Gado gado recipe


Gado gado

With peanut dressing and kaffir lime, this Indonesian salad is bursting with flavour.

Gado gado translates as a 'jumbled mix' so choose any vegetables you have. Bulk it out with tofu, boiled potatoes, ribbons of fried tempeh and prawn crackers if you want a more substantial meal. Or strip it back to just the blanched vegetables and dressing.

Serves: 2


  • 100g snake beans or green beans, cut into 3cm lengths
  • 2 bok choy, sliced
  • large handful water spinach
  • large handful spinach leaves
  • ¼ Chinese cabbage, cut into 2cm slices
  • 2 handfuls beansprouts
  • 150g silken tofu, cut into small cubes
  • oil, for frying
  • 2 eggs

Peanut dressing

  • 75g (½ cup) raw peanuts, skin-on, or unsweetened peanut butter
  • 1 tbs oil (if using raw peanuts)
  • 1 garlic clove, crushed
  • ½ tsp salt
  • ½ tsp dark palm sugar shaved (you can substitute with brown sugar or maple syrup)
  • 1 tbs kecap manis
  • 2 tsp crisp-fried shallots
  • juice of a kaffir lime or ½ lime

To serve: prawn crackers or rice crackers


  1. Start by preparing all your ingredients for the salad. Trim and slice the vegetables. Fry the tofu in a little oil for about 15 minutes, until golden. Soft-boil the eggs for 6 minutes and peel under cold water.
  2. Bring a large pan of water to the boil. First add the beans. After 1½ minutes add the bok choy, water spinach and spinach. After half a minute more, add the cabbage and beansprouts and immediately turn off the heat. Drain and run cold water through the colander to stop the cooking. Set aside.
  3. If you are using raw peanuts in the dressing, you’ll need to fry them to bring out the toasty flavours. Heat the oil in a wok over a high heat until shimmering, add the nuts and stir-fry for a minute. Reduce the heat to medium and continue to fry, stirring often, for 5 minutes or until the nuts are deep golden brown. Remove with a slotted spoon and drain on paper towels.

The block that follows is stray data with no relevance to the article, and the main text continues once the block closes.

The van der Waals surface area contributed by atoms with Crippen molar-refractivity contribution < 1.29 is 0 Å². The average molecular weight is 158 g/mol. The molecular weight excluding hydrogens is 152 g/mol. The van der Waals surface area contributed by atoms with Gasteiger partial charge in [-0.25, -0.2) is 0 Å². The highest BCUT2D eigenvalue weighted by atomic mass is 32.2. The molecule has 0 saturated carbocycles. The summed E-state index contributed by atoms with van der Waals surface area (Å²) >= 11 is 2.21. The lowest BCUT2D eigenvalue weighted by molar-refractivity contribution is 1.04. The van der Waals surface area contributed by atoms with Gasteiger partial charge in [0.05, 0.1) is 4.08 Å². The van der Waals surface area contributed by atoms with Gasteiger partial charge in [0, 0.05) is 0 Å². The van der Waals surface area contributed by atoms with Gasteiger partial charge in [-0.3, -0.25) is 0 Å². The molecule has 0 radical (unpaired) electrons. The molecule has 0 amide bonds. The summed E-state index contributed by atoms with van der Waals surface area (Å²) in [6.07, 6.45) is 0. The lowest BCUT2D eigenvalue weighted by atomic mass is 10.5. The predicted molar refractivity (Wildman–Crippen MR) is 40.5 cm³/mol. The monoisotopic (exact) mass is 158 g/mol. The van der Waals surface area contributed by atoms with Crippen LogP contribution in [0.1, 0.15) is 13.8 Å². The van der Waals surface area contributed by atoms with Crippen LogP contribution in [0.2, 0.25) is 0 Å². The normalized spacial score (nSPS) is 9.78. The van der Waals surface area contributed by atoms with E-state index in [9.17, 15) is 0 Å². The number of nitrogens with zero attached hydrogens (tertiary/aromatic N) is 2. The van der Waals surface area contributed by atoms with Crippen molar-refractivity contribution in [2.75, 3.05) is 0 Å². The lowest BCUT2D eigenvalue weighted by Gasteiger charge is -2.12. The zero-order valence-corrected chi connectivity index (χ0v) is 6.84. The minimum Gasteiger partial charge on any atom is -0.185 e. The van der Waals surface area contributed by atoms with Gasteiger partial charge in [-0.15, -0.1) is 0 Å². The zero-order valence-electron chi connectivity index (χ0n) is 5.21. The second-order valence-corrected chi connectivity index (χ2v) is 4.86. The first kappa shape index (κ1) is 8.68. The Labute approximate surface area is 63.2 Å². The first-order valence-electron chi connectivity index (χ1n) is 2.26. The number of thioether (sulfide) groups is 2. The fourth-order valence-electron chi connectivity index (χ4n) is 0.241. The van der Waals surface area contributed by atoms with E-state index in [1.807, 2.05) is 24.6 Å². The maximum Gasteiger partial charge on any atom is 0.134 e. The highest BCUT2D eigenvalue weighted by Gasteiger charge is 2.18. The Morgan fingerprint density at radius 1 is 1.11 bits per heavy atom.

4. Using a large pestle and mortar, food processor or high-speed blender, grind the peanuts (and their skins) with the garlic, salt and palm sugar. Keep going; the oils in the peanuts will eventually come out, turning the rubble into a smooth peanut butter. You can thin it with a little water, but the dressing should be thick and fragrant. Mix in the kecap manis, crisp-fried shallots and juice from the kaffir lime.
  5. Spoon the dressing into serving bowls and spread it up the sides. Arrange the vegetables and tofu on top, along with halved boiled eggs and a few crackers. Drizzle over a little kecap manis and let everyone toss together their own portion at the table.

This is an edited extract from Fire Islands by Eleanor Ford (Murdoch Books). Photography by Kristin Perers.


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